coronavirus

With many countries adopting lockdown restrictions due to COVID-19, there is increasing use of face masks in public as part of exit strategies

Protective face mask

There is no doubt that the world has changed as a consequence of COVID-19. As infections rapidly increased many countries, including the UK, implemented ‘lockdown’. While we can all see this significantly reduces virus transmission, eventually a return to some kind of normality is required and attention is turning to what constitutes a safe release from lockdown.

Professor Chris Huntingford, a climate change modeller at the UK Centre for Ecology and Hydrology, and honorary senior research associate at the University of Oxford, is a mathematician by training. Chris has been able to apply his mathematical expertise to the national emergency research effort, and alongside colleagues at the University, they have been modelling optimum release strategies. Chris explains…

The extent of change we’ve witnessed and experienced in recent weeks as a result of COVID-19 is quite remarkable. Most lives are affected in one way or another. Therefore, while the last three weeks have been personally quite difficult - modelling illness and even deaths is never going to be easy and is a far cry from what I am used to - it was an honour to be invited to work with a team, led from the University of Oxford’s Mathematical Ecology Research Group, and a play a part in developing some of the potential ways out of this crisis.

Together we modelled optimum lockdown release strategies. A starting point for this is a form of equations called a Susceptible-Exposure-Infection-Recovery (SEIR) model, which describes how people pass through the various stages of an illness. Critically it contains a transmission rate parameter, and this characterises how infections spread. We applied the SEIR model to two sets of people; those in ‘lockdown’ or quarantine as we termed it, and where modelled transmission is low, and a non-quarantine community initially made up of essential workers. In the computer model, sets of people are released from the quarantine group at different stages, and as they return to employment, the number of new infections is estimated. The modelling system can also allow for a simulated return of full lockdown measures.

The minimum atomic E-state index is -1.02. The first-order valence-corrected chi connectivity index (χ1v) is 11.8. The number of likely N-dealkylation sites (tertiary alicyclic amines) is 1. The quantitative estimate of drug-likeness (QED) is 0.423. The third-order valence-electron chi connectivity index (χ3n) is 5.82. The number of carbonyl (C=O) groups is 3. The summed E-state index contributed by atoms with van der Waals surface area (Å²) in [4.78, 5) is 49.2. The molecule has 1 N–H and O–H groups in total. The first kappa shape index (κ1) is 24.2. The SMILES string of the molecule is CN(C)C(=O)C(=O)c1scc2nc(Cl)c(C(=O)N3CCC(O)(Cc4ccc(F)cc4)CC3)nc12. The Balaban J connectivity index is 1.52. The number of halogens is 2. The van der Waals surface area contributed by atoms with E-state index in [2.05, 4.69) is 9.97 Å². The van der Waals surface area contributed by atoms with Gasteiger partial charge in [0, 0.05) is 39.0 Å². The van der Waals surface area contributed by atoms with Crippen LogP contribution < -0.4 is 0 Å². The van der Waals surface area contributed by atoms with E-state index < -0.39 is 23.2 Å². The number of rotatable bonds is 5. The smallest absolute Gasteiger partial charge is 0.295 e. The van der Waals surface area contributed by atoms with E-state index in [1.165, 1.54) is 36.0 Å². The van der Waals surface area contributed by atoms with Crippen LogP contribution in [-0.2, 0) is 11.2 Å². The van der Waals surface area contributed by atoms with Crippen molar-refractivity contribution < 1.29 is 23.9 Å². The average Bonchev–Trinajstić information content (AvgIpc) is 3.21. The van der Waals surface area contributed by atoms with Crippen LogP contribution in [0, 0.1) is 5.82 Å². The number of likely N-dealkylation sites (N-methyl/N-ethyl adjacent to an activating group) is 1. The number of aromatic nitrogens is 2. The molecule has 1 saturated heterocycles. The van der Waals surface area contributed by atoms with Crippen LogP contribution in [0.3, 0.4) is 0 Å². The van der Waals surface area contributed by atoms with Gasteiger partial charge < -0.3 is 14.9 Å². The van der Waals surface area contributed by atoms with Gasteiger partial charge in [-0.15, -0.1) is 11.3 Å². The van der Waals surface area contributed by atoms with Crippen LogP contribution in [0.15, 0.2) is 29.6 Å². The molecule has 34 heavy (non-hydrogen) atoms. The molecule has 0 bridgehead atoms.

The challenge was to solve the equations optimally, subject to constraints. One way to do this through a form of ‘control theory’, which can be likened to setting a car Satnav. You can ask for the best way to get from A to B, with constraints of the shortest distance, or maybe instead using motorways to give a faster but longer route.

There is a balance to be struck, especially given the damage to lives, health and livelihood associated with economic damage - Professor Chris Huntingford

Here, the question was what form of graded release from lockdown could maximise those returning to work, but with the constraint of never overwhelming the health service? Based on details particular to the UK, the headline finding is that the optimal strategy is to wait until substantially past the initial peak, before allowing roughly half of the population to return to work. Infections will then inevitably rise but could be manageable by the health service. Once this second peak has subsided, which is expected to take around three months, then the second set of people can be released.

Our analysis implies that, when optimised in this way, strategies that manage the exit from lockdown via a graded release of people are more effective than those that cycle the entire population through periods of quarantine and release. Such cycles, sometimes referred to as the "On/Off" strategy, are to cope with infections rising rapidly after times of full release.

There is no acceptable level of deaths from COVID-19 and so these calculations may appear callous. But unfortunately there is a balance to be struck, especially given the damage to lives, health and livelihood associated with economic damage.

It seems logical that to minimise COVID-19 related deaths, then lockdown would need to continue until either a vaccine exists, or it has washed fully out of the UK. But, in reality we know that’s probably just not possible. Indeed, as is often pointed out (but may as yet need quantification) without a functioning economy, an all-encompassing health service cannot exist, which is essential to support all our healthcare needs. We, therefore, need to identify the safest way possible to ease lockdown, while protecting lives and livelihoods.

Further information

The paper is a preprint, titled “How and when to end the COVID-19 lockdown: an optimisation approach” by Thomas Rawson, Tom Brewer, Dessislava Veltcheva, Chris Huntingford and Michael Bonsall. The document is available at https://www.medrxiv.org/content/10.1101/2020.04.29.20084517v1

The University of Oxford has issued a press release about this preprint paper.